The business page of the Wall Street Journal yesterday reported one of those minor stories that you might blow past if you don’t stop and ask yourself about curious missing details. Here’s the lede (with the significant bits of half-news in my boldface):
US Grid Seeks New Investors After EnCap Pulls Out
A short-lived deal by EnCap Investments illustrates the challenges that private-equity firms investing in clean energy can face, including reaching their return targets through such transactions.
US Grid Co., which focuses on natural gas-fired power plants, is seeking new investors after EnCap pulled out of its investment in the New York-based company late last year, said Jacob Worenklein, US Grid’s chief executive.
EnCap backed US Grid in 2019 to help it acquire gas-fired plants in large U.S. cities then add battery storage and other renewable-energy systems to reduce emissions. But EnCap soured on the deal once it determined that the plants that US Grid could potentially acquire and modify wouldn’t meet the firm’s return expectations, said EnCap Managing Partner Jim Hughes. He leads the firm’s clean-energy investments.
“We just never found opportunities that we felt represented a good risk-reward ratio,” Mr. Hughes said. “We ultimately decided to back away from that strategy.”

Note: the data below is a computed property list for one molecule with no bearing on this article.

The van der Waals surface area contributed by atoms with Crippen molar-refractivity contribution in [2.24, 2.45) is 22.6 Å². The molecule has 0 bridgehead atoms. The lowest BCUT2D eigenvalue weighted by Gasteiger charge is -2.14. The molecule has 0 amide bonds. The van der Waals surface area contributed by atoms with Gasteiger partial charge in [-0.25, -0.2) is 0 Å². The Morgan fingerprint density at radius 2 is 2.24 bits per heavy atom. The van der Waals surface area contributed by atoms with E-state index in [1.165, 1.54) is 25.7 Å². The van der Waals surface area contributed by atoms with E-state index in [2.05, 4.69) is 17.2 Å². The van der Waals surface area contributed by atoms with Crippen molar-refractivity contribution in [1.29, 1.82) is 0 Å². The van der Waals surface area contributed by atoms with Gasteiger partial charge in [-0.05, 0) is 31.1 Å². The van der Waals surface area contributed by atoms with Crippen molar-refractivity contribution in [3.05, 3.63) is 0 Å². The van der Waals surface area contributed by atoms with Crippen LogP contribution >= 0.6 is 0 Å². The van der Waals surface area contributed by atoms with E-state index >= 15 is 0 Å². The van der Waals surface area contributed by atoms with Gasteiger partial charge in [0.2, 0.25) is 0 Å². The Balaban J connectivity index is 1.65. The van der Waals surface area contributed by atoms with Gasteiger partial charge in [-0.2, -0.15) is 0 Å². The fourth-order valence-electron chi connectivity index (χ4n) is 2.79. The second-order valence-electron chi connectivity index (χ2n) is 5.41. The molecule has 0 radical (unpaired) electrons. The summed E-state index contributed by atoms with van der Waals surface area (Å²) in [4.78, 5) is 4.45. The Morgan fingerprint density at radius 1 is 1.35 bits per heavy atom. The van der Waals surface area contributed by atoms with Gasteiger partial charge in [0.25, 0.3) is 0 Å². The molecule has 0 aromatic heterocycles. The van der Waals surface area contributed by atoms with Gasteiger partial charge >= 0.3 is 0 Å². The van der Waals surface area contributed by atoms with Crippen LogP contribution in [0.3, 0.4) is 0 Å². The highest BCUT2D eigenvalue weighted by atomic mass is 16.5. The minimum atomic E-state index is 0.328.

Green energy is supposed to be all the rage among investors these days, but this item suggests that perhaps the rate of return is subpar. Just what is the expected rate of return for this and similar investment firms? The story doesn’t say, and the Journal reporters don’t seem interested in or able to find out.
I could be that the technology mix (storage for renewable power alongside gas backup plants) is too immature or uncertain, and with natural gas prices on the upswing right now the margins for gas-powered plants are being squeezed. On the other hand, the whole world of electricity investment is badly deranged by subsidies, renewable mandates, and other market distortions. I wouldn’t want to touch it either. Can you say “stranded assets”?
If you want to understand how subsidy-driven (meaning politically-driven) energy investment has become, check out what has happened to new wind power installations when the lavish production tax credit (PTC) for wind power has been allowed to expire several times over the last two decades: investors stop buying the things. No wonder the wind industry has fought (successfully alas) to extend the PTC for several years to come: it’s the only way they can guarantee a profit.
What are your thoughts on the story? Let us know in the comments below!